Symptoms of cyanide poisoning may vary depending on the level of the chemical in the body. Symptoms typically include extreme nausea, vomiting, and headache. Other common symptoms include delusions and disorientation. Fainting or total cardiac arrest may also be present with this chemical poisoning.
Acute poisoning from cyanide affects the body's ability to utilize oxygen, therefore heart failure may be a result. If the victim does not receive emergency medical treatment, these symptoms may lead to organ failure. This is because cyanide has the ability to shut down vital organs, such as the liver, kidneys, and heart.
If a victim of cyanide poisoning has gone a period of time without treatment, he may suffer permanent paralysis. Some of the symptoms of cyanide poisoning leading to paralysis or even coma may include shortness of breath, dizziness, and lack of muscle function and control.
If an individual is exposed to low concentrations of cyanide through his environment, symptoms may not be obvious or may mimic other conditions. The individual may exhibit symptoms over a course of time and mistake the signs for an illness that causes similar symptoms, such as chronic bronchitis or emphysema.
Hyperactivity may be a symptom of cyanide poisoning. The victim may have difficulty sleeping and bouts of insomnia. Some individuals may experience a change of personality, such as mood swings and outbursts of temper.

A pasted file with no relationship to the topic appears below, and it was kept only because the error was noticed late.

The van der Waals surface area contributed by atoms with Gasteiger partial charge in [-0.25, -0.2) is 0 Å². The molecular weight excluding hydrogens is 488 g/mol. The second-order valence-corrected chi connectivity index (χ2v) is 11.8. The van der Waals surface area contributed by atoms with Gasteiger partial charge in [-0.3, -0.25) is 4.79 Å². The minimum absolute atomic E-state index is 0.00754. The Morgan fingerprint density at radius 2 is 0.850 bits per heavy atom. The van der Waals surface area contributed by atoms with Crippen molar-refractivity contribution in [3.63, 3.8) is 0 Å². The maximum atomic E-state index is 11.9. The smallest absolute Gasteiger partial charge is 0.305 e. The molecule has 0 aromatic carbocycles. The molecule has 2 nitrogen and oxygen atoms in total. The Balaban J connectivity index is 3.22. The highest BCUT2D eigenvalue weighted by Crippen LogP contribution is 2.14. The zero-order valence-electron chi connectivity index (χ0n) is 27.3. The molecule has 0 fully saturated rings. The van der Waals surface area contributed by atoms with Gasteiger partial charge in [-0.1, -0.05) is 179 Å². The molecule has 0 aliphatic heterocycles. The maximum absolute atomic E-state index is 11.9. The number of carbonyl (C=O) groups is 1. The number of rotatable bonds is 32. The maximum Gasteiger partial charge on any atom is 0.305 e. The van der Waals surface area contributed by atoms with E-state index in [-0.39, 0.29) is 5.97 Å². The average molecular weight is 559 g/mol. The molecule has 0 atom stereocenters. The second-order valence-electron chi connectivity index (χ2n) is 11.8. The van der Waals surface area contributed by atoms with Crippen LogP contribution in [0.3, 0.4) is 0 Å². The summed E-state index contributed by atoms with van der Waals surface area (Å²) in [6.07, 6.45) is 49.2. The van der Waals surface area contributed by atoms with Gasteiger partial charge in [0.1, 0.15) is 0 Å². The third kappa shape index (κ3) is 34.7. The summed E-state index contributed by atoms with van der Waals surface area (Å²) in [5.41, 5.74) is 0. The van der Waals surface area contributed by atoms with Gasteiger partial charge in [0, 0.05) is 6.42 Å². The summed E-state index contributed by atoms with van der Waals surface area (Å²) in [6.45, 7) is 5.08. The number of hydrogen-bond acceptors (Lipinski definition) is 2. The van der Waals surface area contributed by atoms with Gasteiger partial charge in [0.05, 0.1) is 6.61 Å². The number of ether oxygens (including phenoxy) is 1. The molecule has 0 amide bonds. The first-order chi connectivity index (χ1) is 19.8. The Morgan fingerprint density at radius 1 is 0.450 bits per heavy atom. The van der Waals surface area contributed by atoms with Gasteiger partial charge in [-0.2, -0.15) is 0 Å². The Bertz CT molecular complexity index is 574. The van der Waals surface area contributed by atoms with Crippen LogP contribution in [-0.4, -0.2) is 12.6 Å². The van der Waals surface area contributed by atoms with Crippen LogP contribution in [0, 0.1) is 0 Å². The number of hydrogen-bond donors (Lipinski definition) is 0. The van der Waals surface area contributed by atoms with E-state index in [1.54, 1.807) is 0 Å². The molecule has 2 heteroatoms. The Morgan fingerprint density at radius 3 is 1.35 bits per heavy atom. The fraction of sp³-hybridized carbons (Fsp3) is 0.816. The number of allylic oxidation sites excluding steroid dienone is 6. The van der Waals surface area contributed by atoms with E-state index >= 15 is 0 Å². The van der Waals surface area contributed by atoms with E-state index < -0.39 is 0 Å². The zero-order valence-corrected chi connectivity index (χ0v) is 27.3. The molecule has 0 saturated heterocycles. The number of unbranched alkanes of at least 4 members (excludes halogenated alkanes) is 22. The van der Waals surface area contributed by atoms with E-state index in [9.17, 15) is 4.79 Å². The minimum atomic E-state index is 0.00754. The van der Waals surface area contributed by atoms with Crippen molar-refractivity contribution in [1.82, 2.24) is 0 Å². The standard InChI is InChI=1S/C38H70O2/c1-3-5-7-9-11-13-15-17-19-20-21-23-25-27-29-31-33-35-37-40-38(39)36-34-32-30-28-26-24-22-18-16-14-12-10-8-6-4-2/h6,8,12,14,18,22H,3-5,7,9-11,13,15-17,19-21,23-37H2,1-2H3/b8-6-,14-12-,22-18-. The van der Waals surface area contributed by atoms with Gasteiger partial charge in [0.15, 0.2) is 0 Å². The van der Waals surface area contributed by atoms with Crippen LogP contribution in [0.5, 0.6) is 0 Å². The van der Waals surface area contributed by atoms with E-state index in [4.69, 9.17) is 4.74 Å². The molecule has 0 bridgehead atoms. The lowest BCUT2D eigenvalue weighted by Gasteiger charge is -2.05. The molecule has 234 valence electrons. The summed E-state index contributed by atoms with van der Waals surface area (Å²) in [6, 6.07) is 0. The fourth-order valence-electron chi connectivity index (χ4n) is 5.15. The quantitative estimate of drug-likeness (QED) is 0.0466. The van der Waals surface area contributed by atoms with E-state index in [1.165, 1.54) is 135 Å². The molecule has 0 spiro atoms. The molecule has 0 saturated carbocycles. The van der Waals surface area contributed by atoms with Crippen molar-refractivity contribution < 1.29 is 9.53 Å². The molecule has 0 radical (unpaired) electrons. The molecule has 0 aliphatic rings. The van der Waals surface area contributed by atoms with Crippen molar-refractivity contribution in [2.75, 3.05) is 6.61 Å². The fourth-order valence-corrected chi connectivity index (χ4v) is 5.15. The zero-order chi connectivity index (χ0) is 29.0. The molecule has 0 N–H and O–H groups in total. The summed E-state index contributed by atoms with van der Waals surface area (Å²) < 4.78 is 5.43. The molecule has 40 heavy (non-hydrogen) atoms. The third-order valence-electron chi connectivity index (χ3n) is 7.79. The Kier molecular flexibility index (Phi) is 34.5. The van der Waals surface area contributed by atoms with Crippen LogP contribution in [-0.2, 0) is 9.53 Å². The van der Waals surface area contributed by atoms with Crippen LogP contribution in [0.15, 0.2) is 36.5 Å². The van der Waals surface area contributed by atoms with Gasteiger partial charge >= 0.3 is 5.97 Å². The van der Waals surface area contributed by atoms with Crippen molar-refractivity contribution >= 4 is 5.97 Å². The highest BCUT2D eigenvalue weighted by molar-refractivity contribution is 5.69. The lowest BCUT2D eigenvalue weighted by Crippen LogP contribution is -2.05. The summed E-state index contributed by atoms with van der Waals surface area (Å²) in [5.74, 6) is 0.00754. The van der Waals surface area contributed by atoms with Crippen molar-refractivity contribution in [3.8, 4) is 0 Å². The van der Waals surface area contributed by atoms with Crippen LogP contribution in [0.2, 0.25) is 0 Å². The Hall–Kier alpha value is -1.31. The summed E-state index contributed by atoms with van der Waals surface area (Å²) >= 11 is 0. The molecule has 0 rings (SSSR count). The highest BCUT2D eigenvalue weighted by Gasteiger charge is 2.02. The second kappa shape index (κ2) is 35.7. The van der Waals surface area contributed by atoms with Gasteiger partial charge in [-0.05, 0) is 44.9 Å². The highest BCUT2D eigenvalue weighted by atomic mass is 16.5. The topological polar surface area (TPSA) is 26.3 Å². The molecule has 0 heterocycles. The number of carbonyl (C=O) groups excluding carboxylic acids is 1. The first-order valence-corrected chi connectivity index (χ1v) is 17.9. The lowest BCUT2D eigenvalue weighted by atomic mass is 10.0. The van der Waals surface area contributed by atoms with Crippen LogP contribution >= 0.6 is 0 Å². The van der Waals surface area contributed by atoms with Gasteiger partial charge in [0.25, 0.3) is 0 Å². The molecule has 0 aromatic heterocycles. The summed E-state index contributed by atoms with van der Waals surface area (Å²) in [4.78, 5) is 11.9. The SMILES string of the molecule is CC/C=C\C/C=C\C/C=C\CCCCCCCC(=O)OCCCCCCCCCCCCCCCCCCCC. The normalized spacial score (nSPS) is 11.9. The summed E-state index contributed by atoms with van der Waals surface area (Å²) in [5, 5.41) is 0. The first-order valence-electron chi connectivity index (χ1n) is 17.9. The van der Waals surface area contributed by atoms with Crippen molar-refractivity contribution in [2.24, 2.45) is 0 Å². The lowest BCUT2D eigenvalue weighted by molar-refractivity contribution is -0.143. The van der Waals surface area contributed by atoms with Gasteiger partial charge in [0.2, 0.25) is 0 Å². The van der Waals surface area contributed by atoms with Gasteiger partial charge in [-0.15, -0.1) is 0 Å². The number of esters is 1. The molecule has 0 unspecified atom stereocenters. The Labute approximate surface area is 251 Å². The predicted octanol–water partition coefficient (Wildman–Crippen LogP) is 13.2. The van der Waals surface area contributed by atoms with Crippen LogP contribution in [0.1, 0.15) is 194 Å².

Over a period of time, the individual may find it difficult to concentrate and focus. He may become forgetful and absent-minded. Unexplained tiredness and drowsiness may occur at odd hours intermittently throughout the day.
A change in physical appearance may be present in the victim as well. This may include an unusual pigment to the skin. The flesh may take on a pinkish tinge in a case of acute poisoning.
Headaches and heart palpitations may manifest as symptoms from poisoning progress. If higher levels of this toxic poison build up, the symptoms become more pronounced and may lead to seizures or bouts of shaking. Ultimately the individual may be rendered unconscious. If the chemical has been ingested, optic nerve damage may result. The damage may be irreversible and could lead to vision loss or total blindness.
Symptoms of cyanide poisoning may be mistaken for carbon monoxide poisoning if the victim is unresponsive and groggy. This is why it is crucial for the individual to receive immediate medical care. Transporting the victim to a hospital where he can be evaluated is the best course of action to take.